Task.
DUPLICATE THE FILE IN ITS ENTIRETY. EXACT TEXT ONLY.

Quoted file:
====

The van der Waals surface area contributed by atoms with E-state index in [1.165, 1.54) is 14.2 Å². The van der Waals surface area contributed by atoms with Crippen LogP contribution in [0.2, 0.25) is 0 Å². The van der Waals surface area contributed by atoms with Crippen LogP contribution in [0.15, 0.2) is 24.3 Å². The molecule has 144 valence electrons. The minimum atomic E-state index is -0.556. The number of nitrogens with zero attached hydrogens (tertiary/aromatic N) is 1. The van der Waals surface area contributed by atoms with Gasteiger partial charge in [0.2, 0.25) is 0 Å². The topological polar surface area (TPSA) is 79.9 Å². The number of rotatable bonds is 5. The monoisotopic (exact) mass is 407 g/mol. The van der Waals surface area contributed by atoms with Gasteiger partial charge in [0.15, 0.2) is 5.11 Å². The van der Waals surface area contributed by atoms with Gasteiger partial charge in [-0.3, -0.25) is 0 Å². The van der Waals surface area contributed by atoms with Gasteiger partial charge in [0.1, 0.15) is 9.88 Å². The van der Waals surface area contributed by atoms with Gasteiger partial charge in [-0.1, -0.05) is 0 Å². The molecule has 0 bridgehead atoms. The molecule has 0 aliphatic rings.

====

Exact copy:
The van der Waals surface area contributed by atoms with E-state index in [1.165, 1.54) is 14.2 Å². The van der Waals surface area contributed by atoms with Crippen LogP contribution in [0.2, 0.25) is 0 Å². The van der Waals surface area contributed by atoms with Crippen LogP contribution in [0.15, 0.2) is 24.3 Å². The molecule has 144 valence electrons. The minimum atomic E-state index is -0.556. The number of nitrogens with zero attached hydrogens (tertiary/aromatic N) is 1. The van der Waals surface area contributed by atoms with Gasteiger partial charge in [0.2, 0.25) is 0 Å². The topological polar surface area (TPSA) is 79.9 Å². The number of rotatable bonds is 5. The monoisotopic (exact) mass is 407 g/mol. The van der Waals surface area contributed by atoms with Gasteiger partial charge in [0.15, 0.2) is 5.11 Å². The van der Waals surface area contributed by atoms with Gasteiger partial charge in [-0.3, -0.25) is 0 Å². The van der Waals surface area contributed by atoms with Gasteiger partial charge in [0.1, 0.15) is 9.88 Å². The van der Waals surface area contributed by atoms with Gasteiger partial charge in [-0.1, -0.05) is 0 Å². The molecule has 0 bridgehead atoms. The molecule has 0 aliphatic rings.